Going down to the farm: Kaw Valley Farm Tour 2011

Six-month old market hogs roam in the barnyard at Knapp Family Farms. The Kaw Valley Farm Tour 2011 will include the Knapp Family Farms, 15978 Evans Road, Bonner Springs, for the first time.

Six-month old market hogs roam in the barnyard at Knapp Family Farms. The Kaw Valley Farm Tour 2011 will include the Knapp Family Farms, 15978 Evans Road, Bonner Springs, for the first time.

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Mark Neis will share his Eudora farm on this year's Kaw Valley Farm Tour. Neis farms nearly 4,000 acres, growing conventional row crops like corn and soybeans.

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Kaw Valley Farm Tour 2011

When: Oct. 1 and Oct. 2

Where: 24 farms in and around Douglas County

What: A self-guided tour of various types of farming operations. The tour runs from 10 a.m. to 6 p.m. both days, and there are separate tickets for special breakfasts both days. Tickets are $10 per carload for the main tour and are available at www.kawvalleyfarmtour.org, The Community Mercantile, 901 S. Iowa, Lawrence Visitors Information Center, 402 North 2nd St., K-State Research and Extension—Douglas County, 2110 Harper St.

For more information: www.kawvalleyfarmtour.org.

Diversity is the name of the game this year at the Kaw Valley Farm Tour.

And in this case, that means the addition of some local name brands, a conventional farm and a place where sod is king.

All in all there are 24 farms on the seventh annual tour, which runs Oct. 1 to 2 throughout the region. For $10 per carload, visitors can not only visit 20 stops from last previous years, but also four brand new additions: Iwig Family Dairy (milk products), Knapp Family Farms (pork), Mark Neis Farm (row crops) and Pine Family Landscape Center (turf).

New coordinator Shannan Seely says she hopes the additions will round out a tour that already includes an alpaca farm, beekeepers, wineries, fruit and vegetable farms (both conventional and organic), ornamental producers and a series of educational gardens. She says the mix of old and new tour stops really highlights how much the industry cares about education.

“There is exceptional diversity on this year’s tour, for example, Neis Farm, a traditional farm growing corn, soybeans and cattle, (and) Iwig Family Dairy Farm,” says Seely, who grew up on a 40-acre farm in Tonganoxie. “The farmers know how valuable it is to share the story of where local food comes from, and that’s why they return to do it again.”

Here’s a look at this year’s first-time tour stops:

Iwig Family Dairy

A name familiar with grocery shoppers in Lawrence, Iwig has been producing milk for more than 100 years. Since 2004, the dairy has had its own production operation, allowing it to provide milk, ice cream, butter and soon yogurt to stores around the state.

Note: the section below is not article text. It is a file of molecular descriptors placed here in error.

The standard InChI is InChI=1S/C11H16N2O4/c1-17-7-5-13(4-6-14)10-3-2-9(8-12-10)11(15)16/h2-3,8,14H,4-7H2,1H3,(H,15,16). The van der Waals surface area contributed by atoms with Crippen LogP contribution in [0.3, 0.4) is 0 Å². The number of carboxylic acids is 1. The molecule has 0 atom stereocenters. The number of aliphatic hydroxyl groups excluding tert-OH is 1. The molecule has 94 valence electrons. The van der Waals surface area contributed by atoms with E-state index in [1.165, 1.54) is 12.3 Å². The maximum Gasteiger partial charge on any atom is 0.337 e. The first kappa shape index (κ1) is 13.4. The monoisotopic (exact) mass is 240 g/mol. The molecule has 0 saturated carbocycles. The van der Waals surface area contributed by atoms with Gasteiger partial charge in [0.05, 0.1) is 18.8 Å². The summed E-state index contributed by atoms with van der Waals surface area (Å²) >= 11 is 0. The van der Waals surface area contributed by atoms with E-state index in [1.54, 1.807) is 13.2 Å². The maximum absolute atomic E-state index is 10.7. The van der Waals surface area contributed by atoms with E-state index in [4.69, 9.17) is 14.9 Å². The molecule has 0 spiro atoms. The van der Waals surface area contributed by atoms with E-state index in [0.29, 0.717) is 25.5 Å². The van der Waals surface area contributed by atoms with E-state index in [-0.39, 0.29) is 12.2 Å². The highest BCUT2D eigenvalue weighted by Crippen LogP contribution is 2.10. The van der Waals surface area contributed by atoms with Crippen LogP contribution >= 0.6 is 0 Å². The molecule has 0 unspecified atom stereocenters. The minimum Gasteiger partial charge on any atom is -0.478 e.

Owner Tim Iwig says that Lawrence is the dairy’s largest costumer base and he hopes to talk to anyone interested in helping an Iwig retail store operation come to town.

“Lawrence is my hottest market, we have the most customers per capita in Lawrence, so why not put a store in Lawrence and get the retail dollar, and sell my products in Lawrence myself?” says Iwig, who opened a store in Topeka last year. He says the only thing holding the dairy back is the sale of a few more shares. “In the grocery stores, we’re hampered — we only sell our milk in most of the stores, so we don’t get to sell our ice cream or butter or anything else we make.”

The full line of Iwig products will be for sale on the farm, as well as some other local and regional goods. Visitors will get to see cows, calves and possibly some milk bottling while on the farm.

“It’s basically wide open. They can look at the cows, pet the calves, we have five Australian shepherd dogs. I mean, it’s a farm,” Iwig says. “They can see some bottling if we are running the plant and usually on Saturday we are running something. We won’t be running any milk Sunday.”

Knapp Family Farms

Like Iwig, Knapp Family Farms took a giant step into retail sales recently — in the pork and beef producer’s case, three years ago.

“We raise our hogs the way people want to see hogs to be raised. And we always have,” says Gaylen Knapp, whose family began raising pigs in 1954 and does not keep them confined to pens. “We raise and we grind and mix our own feeds. We grow our own corn. These are all things people were interested in and it’s a local product. ... We jumped through all the balls and hoops and got our meat license.”

Knapp says he hopes to teach visitors all about what conventional meat and crop production is like.

“I do intend to educate people on pork production as well as beef production. We also raise conventional crops, corn, soybeans and we put up a lot of hay,” Knapp says. “It’ll be more educational than entertaining, if you will.”

Mark Neis Farm